Is this vile world a friend to grace, to lead me on to God? (Isaac Watts)
God’s children keep getting surprised.
On a state or secular college campus, the atheistic professor has complete freedom to spout his religious views without protest from the students or interference from the dean. Let a Christian instructor relate his personal story to inform the students of his worldview so they can better understand where he’s coming from, and he’s harassed and soon out of a job.
At a convocation of students on the average secular campus, freedom of speech and the First Amendment are championed. Let a student stand and own up to being a follower of Jesus Christ who attempts to live by the Bible, and he/she is hooted down.
Ironic, isn’t it, the hostility that those of a secular bent have toward belief in Jesus Christ.
It’s more than just a prejudice, however. It’s a full-blown hatred.
That hatred is born of a fear of Jesus Christ. While it is instigated by the evil one himself, we grudgingly admit that it is fueled by the unwise actions of many of God’s children which seem to confirm them in their prejudice and ill-formed conclusions.
Reading the gospels, if you have ever wondered how things in that remote day came to the point where reasonably-minded people moved to arrest and crucify the Lord Jesus Christ, He who never lifted a finger against a human on the planet, He who is the blessed Savior and Prince of Peace, then take a look around you.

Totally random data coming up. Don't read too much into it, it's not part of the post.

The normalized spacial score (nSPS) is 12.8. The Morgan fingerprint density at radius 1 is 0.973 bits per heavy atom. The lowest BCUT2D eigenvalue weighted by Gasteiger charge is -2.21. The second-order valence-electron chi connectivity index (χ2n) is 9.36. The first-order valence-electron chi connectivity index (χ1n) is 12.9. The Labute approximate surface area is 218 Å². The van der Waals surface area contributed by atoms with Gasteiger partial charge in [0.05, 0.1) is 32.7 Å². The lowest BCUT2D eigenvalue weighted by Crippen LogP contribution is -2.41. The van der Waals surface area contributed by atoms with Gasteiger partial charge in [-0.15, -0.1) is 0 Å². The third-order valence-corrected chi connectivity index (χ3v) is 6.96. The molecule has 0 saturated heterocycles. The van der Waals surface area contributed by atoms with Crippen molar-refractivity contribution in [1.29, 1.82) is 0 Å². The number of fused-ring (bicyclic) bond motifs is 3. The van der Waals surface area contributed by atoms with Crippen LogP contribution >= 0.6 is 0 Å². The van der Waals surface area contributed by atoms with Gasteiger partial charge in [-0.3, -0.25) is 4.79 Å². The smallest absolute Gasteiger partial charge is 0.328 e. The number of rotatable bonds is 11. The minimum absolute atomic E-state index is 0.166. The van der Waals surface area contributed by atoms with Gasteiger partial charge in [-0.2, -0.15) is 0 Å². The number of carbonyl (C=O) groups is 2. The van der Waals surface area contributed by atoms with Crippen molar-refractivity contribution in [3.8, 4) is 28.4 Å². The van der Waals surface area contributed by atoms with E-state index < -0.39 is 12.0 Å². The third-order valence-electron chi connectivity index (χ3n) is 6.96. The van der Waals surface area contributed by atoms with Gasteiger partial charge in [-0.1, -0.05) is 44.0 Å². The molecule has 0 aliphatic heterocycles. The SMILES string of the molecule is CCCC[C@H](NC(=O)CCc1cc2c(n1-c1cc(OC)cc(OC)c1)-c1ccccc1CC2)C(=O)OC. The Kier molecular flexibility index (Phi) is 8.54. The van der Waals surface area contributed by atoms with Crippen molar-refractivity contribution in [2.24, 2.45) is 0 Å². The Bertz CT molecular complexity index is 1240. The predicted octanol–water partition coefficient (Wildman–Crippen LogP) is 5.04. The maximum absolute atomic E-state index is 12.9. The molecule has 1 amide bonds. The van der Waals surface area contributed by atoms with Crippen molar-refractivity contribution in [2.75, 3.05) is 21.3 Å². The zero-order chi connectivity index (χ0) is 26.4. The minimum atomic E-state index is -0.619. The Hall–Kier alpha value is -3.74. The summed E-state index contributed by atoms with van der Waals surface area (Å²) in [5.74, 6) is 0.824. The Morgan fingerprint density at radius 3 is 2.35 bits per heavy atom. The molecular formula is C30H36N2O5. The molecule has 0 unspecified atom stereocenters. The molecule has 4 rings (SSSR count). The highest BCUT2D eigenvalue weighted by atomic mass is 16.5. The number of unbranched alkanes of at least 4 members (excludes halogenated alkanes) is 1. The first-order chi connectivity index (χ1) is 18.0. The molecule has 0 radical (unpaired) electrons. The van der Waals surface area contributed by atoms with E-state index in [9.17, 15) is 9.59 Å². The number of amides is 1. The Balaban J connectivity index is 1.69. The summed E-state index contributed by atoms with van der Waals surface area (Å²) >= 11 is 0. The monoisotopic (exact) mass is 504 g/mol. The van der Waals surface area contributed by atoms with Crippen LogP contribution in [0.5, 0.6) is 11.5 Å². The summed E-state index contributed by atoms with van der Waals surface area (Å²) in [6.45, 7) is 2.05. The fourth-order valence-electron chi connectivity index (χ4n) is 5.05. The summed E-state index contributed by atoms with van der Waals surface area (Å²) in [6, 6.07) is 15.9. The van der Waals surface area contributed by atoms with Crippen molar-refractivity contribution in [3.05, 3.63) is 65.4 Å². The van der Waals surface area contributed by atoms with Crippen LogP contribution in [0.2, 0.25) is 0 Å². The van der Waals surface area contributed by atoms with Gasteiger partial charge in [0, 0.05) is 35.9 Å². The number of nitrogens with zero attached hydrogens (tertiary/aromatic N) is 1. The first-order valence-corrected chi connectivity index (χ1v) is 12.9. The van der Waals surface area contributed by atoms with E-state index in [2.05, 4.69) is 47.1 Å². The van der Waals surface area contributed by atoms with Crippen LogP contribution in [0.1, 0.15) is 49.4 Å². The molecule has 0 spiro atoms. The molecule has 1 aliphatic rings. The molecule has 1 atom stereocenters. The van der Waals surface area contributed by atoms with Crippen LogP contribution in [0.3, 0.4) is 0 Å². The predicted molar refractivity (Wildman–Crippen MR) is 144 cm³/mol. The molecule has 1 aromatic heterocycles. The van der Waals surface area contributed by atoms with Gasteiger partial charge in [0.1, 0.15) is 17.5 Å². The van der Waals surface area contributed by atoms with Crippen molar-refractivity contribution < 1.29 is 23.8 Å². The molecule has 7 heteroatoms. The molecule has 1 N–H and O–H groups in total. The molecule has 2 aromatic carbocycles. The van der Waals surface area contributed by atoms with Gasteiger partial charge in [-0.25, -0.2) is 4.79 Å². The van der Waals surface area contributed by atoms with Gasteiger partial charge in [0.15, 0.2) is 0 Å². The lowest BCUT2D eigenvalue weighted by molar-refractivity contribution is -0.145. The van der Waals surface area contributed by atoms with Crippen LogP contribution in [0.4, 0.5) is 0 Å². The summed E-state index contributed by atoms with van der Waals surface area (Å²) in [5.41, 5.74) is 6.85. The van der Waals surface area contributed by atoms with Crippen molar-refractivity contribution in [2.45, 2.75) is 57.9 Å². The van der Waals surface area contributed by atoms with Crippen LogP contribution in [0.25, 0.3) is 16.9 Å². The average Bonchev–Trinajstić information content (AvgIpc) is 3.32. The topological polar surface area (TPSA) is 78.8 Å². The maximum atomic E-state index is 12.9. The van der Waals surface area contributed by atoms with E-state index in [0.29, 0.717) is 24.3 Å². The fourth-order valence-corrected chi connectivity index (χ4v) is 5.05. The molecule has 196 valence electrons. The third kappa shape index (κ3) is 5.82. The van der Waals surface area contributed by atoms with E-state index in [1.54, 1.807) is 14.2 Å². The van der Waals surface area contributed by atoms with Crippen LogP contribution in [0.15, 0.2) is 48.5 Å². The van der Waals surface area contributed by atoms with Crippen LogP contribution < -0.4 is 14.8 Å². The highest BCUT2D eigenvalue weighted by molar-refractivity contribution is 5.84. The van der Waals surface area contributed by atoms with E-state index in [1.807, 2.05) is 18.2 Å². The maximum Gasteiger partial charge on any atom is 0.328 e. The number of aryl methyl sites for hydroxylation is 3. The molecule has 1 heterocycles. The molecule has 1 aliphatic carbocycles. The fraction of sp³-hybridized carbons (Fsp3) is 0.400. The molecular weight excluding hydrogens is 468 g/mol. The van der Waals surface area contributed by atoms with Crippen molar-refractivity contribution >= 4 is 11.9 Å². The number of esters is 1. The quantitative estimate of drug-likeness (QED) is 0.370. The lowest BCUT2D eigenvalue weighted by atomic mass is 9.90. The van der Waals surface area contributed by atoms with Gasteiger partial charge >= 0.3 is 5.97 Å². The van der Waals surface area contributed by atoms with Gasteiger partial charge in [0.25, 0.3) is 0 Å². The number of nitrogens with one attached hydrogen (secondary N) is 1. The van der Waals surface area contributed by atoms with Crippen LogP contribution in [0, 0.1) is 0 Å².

Human nature has not changed that much in the last 2,000 years.
Notice how militant gays feel threatened by a Baptist church where the people inside are seeking to live as Jesus did and by His teachings. The believers who make up that congregation would never hurt a fly, yet they are vilified as the enemy by the protestors outside who hurl profanity and insults in their direction.
They hate the church for the same reason the religious leaders of the first century opposed Jesus: they fear righteousness.
Read Acts 16 where Paul and Silas were guilty of nothing more than blessing the Philippians and freeing them from their spiritual enslavement, but were arrested, beaten, and jailed. This vile world is no friend to grace. Never was, is not now.
That surprises a lot of Christians.
Something inside us expects the world to welcome our goodness, to rejoice that we have turned from a life of self-destruction and fragmentation to wholeness and health. As followers of Jesus, we are gradually becoming all about love and generosity and forgiveness and serving. What could possibly be wrong with that, and how could anyone feel threatened by it?
I remind you that it’s the angels in heaven who rejoice when the lost is found and the prodigal is made whole. Not the world.
The reason for that is simple: God’s people are also about Truth.
The Truth is what threatens the people of the world.
Not all. But many. (I don’t want to overstate the issue here. Let’s not make God’s people paranoid or frighten anyone into holding back on sharing the Lord’s love or the gospel of salvation.)
That anyone could claim to know the Truth many will find offensive. Truth is relative, they insist, and what is true for you might not be for me. Their spokesmen will use expressions like “my truth” and “your truth,” as though truth is relative and “what’s true for you is not true for me.” Only in religion would they preach such a blatant falsehood.